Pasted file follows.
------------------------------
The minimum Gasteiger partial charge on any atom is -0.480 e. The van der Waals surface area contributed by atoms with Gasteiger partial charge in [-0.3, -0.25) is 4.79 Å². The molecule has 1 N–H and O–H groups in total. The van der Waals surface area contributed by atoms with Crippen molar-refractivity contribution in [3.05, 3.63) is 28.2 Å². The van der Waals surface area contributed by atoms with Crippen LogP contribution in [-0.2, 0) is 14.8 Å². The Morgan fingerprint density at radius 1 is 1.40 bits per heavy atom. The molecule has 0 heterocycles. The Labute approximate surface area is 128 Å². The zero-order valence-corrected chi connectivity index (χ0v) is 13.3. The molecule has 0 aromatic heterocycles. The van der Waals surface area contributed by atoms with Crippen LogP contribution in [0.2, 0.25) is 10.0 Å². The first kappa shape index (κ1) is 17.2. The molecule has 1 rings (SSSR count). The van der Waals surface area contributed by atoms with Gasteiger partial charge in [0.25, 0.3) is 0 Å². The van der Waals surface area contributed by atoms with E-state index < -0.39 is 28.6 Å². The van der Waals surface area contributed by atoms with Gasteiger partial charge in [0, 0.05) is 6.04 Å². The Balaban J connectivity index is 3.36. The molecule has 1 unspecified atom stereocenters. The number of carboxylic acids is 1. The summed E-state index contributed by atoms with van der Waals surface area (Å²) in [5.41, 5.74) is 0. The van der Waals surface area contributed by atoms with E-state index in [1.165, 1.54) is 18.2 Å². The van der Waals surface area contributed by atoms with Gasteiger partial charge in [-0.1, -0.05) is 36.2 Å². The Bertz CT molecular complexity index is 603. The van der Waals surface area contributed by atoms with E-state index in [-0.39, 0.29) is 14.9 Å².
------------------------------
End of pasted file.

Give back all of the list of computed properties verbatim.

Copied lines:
The minimum Gasteiger partial charge on any atom is -0.480 e. The van der Waals surface area contributed by atoms with Gasteiger partial charge in [-0.3, -0.25) is 4.79 Å². The molecule has 1 N–H and O–H groups in total. The van der Waals surface area contributed by atoms with Crippen molar-refractivity contribution in [3.05, 3.63) is 28.2 Å². The van der Waals surface area contributed by atoms with Crippen LogP contribution in [-0.2, 0) is 14.8 Å². The Morgan fingerprint density at radius 1 is 1.40 bits per heavy atom. The molecule has 0 heterocycles. The Labute approximate surface area is 128 Å². The zero-order valence-corrected chi connectivity index (χ0v) is 13.3. The molecule has 0 aromatic heterocycles. The van der Waals surface area contributed by atoms with Crippen LogP contribution in [0.2, 0.25) is 10.0 Å². The first kappa shape index (κ1) is 17.2. The molecule has 1 rings (SSSR count). The van der Waals surface area contributed by atoms with Gasteiger partial charge in [0.25, 0.3) is 0 Å². The van der Waals surface area contributed by atoms with E-state index < -0.39 is 28.6 Å². The van der Waals surface area contributed by atoms with Gasteiger partial charge in [0, 0.05) is 6.04 Å². The Balaban J connectivity index is 3.36. The molecule has 1 unspecified atom stereocenters. The number of carboxylic acids is 1. The summed E-state index contributed by atoms with van der Waals surface area (Å²) in [5.41, 5.74) is 0. The van der Waals surface area contributed by atoms with E-state index in [1.165, 1.54) is 18.2 Å². The van der Waals surface area contributed by atoms with Gasteiger partial charge in [-0.1, -0.05) is 36.2 Å². The Bertz CT molecular complexity index is 603. The van der Waals surface area contributed by atoms with E-state index in [-0.39, 0.29) is 14.9 Å².